Unlike human beings, machine learning algorithms are bad at determining what’s known as ‘causal inference,’ the process of understanding the independent, actual effect of a certain phenomenon that is happening within a larger system. For example, a human watching a golfer swing a golf club intuitively understands that the golfer’s arms are causing the club to swing, rather than the other way around.
While machine learning algorithms are much better than humans at parsing out small patterns in massive data sets, they struggle to comprehend these minor causal relationships. However, a recent paper from researchers at the Montreal Institute for Learning Algorithms (Mila), Max Planck Institute for Intelligent Systems, and Google Research, poses some potential solutions.
Why is Machine Learning Bad at Causal Inference?
In the study, titled “Towards Causal Representation Learning,” the researchers explain that machine learning struggles with causality because it relies heavily on large predefined sets of data. Furthermore, entering sets with multiple examples enhances accuracy.
“Machine learning often disregards information that animals use heavily: interventions in the world, domain shifts, temporal structure—by and large, we consider these factors a nuisance and try to engineer them away. In accordance with this, the majority of current successes of machine learning boil down to large scale pattern recognition on suitably collected independent and identically distributed (i.i.d.) data,” the researchers write.
Commonly applied in machine learning, i.i.d assumes that random observations in a set of data aren’t dependent on one another and have a continual probability of occurring. For example, when tossing dice, each flip is independent of the previous one. Therefore, the probability of every outcome stays constant.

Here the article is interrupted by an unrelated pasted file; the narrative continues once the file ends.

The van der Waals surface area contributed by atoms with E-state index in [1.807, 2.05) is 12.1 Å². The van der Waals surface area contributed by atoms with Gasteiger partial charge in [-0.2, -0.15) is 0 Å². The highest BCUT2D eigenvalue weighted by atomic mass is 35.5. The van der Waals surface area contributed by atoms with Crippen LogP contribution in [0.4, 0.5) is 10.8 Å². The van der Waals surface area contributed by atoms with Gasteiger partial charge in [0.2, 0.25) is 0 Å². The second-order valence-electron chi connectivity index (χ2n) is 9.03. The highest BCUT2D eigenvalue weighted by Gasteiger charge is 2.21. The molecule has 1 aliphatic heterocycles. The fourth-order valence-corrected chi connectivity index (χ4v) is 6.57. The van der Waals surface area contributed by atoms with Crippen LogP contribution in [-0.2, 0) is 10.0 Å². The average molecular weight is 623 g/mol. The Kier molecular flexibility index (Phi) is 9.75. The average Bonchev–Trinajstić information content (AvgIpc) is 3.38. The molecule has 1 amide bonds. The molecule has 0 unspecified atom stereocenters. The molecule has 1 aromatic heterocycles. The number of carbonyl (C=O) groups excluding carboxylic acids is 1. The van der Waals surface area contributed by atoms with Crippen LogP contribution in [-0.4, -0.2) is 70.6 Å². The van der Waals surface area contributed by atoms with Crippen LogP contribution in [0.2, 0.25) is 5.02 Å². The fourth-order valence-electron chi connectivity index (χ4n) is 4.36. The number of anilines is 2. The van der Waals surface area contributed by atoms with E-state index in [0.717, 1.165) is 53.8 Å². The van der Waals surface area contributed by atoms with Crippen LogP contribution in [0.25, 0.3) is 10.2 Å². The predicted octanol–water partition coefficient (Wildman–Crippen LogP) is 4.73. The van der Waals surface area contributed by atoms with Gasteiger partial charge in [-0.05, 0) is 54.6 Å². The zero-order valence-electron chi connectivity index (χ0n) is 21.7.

In order to apply i.i.d, machine learning engineers have traditionally trained their models on bigger and bigger compilations of examples. Based on the larger sample sizes, it’s assumed the model will successfully encode the general distribution of the problem into its parameters. However, in real-life scenarios, distributions can suddenly change. Examples include when convolutional neural networks trained on millions of images stop being able to see objects under new lighting, angles, or backgrounds.
“Generalizing well outside the i.i.d. setting requires learning not mere statistical associations between variables, but an underlying causal model,” the researchers write.
Causality can help solve machine learning’s struggle with generalization because it stays consistent even with subtle changes to a problem’s distributions.
“It is fair to say that much of the current practice (of solving i.i.d. benchmark problems) and most theoretical results (about generalization in i.i.d. settings) fail to tackle the hard open challenge of generalization across problems,” the researchers write.
How Causal Inference Can Improve Machine Learning
The researchers pose several ways to develop causal machine learning models, two of which include “structural causal models” and “independent causal mechanisms.”
Rather than relying on fixed correlations between data sets, these models allow the AI system to understand both the causal variables and their effects on the environment. This would allow the system to identify objects regardless of subtle changes.
The researchers also discuss embedding structural causal models into larger machine learning models “whose inputs and outputs may be high-dimensional and unstructured, but whose inner workings are at least partly governed” by a structural causal model.
“The result may be a modular architecture, where the different modules can be individually fine-tuned and re-purposed for new tasks,” they write.
The researchers address some limitations of their proposals. Examples include the difficulty of inferring abstract causal variables from the available low-level input features, a lack of consensus around which aspects of the data expose causal relations, and the non-traditional methods needed to train such models.
Until now, the field of machine learning has largely neglected causality. While there currently are some limitations, the researchers argue that causality is likely essential to most forms of animate learning, and that the field has much to benefit from its integration.
Understanding Machine Learning
By providing AI with the ability to learn from its experiences without needing explicit programming, machine learning is important to developing the technology.
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Gandharv, Kumar. (24 March 2021). Causal Representation Is Now Getting Its Due Importance In Machine Learning. Analytics India Mag.
Dickson, Ben. (15 March 2021). Why machine learning struggles with causality. TechTalks.